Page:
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Thread: Should LF photographers be given special car permits to access US national parks?

  1. #41

    Should LF photographers be given special car permits to access US national parks?

    300 million visitors to Nat'l parks in year 2000. Do we as individuals really believe all these folks have a right to drive their cars through the parks???? Come on folks! Beauty is a necessity for most of us,rich or poor, but having wild places left to enjoy is a privelidge not a right. We as photographers are just going to have to tough it out like other groups with needs. I am certainly in no position to hike but tough luck for me. The inept park service needs to change, but that is not a decent justification to destroy the parks. Greed, is just that, what do you really want a wild place with all of its splendor or 3oo million visitor with cars?

  2. #42

    Should LF photographers be given special car permits to access US national parks?

    It is quite clear that the original question has been used as stepping stone for a number of indivuals to express relatively narrow points of view. For those of you who have used a shuttle system such as the system in place in Denali, you will attest to the fact that it does not work most of the time. Standing by the road in the pouring down rain with thousands of dollars of camera gear, waiting for a bus with an empty seat, is not particularly pleasant. Sitting on a bus with a large camera pack in your lap becomes more unpleasant when you are in the asile seat and you have to move whenever the person next to you wants to get in or out. Getting off a bus and having to walk 1 - 2 miles back because the bus driver, who fancies himself or herself as a "professional" photographer, claims that they did not hear you, makes it much more difficult. Finally, having to carry camping equipment because the bus does not run during the "magic" hours makes it almost impossible.

    Years ago, the national parks virtually begged professional photographers to promote the parks so that they could get more funding from the federal governmnet. Now that we have achieved sucess and the parks have become popular, they want us to go away. The fact is that the overcrowding is being used as an excuse to expand the private consessions in the parks (for political payback). This has become quite clear with Denali reducing the number of road permits given to professional photographers (the permits are being given to the busses). In addition, Denali has significantly increased the eligibility requirements for the permits.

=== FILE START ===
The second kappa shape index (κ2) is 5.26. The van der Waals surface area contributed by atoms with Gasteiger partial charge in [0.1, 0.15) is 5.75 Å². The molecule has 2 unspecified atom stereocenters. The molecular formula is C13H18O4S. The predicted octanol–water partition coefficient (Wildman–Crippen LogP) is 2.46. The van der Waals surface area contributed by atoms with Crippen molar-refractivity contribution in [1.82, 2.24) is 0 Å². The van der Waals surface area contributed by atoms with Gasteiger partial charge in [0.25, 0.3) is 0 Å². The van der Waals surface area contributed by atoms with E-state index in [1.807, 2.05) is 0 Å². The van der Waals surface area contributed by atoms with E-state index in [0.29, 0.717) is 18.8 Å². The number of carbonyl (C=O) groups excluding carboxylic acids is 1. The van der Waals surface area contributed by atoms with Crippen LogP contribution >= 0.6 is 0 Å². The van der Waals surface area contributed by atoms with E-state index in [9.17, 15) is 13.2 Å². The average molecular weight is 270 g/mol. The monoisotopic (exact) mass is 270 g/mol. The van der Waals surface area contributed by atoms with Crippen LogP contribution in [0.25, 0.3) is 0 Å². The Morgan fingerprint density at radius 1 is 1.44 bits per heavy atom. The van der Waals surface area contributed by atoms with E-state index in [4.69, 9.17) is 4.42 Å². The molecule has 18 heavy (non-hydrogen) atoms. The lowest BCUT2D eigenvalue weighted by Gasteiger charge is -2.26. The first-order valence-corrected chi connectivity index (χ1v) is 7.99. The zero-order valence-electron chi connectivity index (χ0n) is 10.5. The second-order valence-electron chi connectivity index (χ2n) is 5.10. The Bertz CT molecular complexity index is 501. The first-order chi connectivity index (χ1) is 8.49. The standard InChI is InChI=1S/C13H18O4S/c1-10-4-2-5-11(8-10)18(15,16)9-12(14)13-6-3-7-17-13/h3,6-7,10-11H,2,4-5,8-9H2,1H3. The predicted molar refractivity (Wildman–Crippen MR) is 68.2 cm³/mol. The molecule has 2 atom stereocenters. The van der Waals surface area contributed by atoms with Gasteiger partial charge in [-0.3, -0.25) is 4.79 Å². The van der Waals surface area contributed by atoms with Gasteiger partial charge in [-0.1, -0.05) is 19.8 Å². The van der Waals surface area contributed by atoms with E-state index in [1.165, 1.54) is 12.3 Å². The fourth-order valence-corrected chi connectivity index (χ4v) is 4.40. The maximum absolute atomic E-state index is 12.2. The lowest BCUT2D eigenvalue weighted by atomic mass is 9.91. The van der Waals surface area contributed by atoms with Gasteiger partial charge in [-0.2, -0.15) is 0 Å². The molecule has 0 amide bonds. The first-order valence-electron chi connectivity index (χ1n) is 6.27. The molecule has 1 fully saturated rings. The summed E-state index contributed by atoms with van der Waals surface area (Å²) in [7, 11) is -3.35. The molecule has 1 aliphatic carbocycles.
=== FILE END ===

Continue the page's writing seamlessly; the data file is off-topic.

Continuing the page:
Now to address some of the asides. First, for those of you who do not want to see another picture of Half Dome or Delicate Arch, you most certainly are not professional photographers. As John Shaw has said, everyone has a picture of Mount Rainier but nobody has the best picture of Mount Rainier. Secondly, for those of you who begrudge the Ansel Adams tripod holes, what is wrong with letting others learn the art of photography by emulating the masters?

    I do not believe that the format used should be a criteria, nor do I believe that the number of photographs one has published should be a criteria. On the other hand, an incentive system that removes a large number of vehicles from the roads would reduce congestion enough that "needs" vehicles could be allowed. This access could be controlled by a reasonable permit system which would take into account the needs of the applicant. The current Yosemite valley system may be the basis (with some modification) for a future model.

  3. #43
    Founder QT Luong's Avatar
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    Aug 1997
    San Jose, CA

    Should LF photographers be given special car permits to access US national parks?

    Paul: I have used the Denali bus system last summer, carrying a full 5x7 and 35mm system and overnight gear, and was quite surprised at how easy it was to work in the park, after hearing opinions such as yours or Joe Englender's. Denali is a wilderness park, and as such photographers wishing to work in it should be able to somewhat survive in the wilderness. We should be grateful that there is a bus system at all, which certainly won't be the case of Gates of the Artic and other wilderness parks. If you want to make the best picture of Denali, fine, but it's not the job of the NPS to help you do so more than it's their job to help you reach the summit of the mountain.

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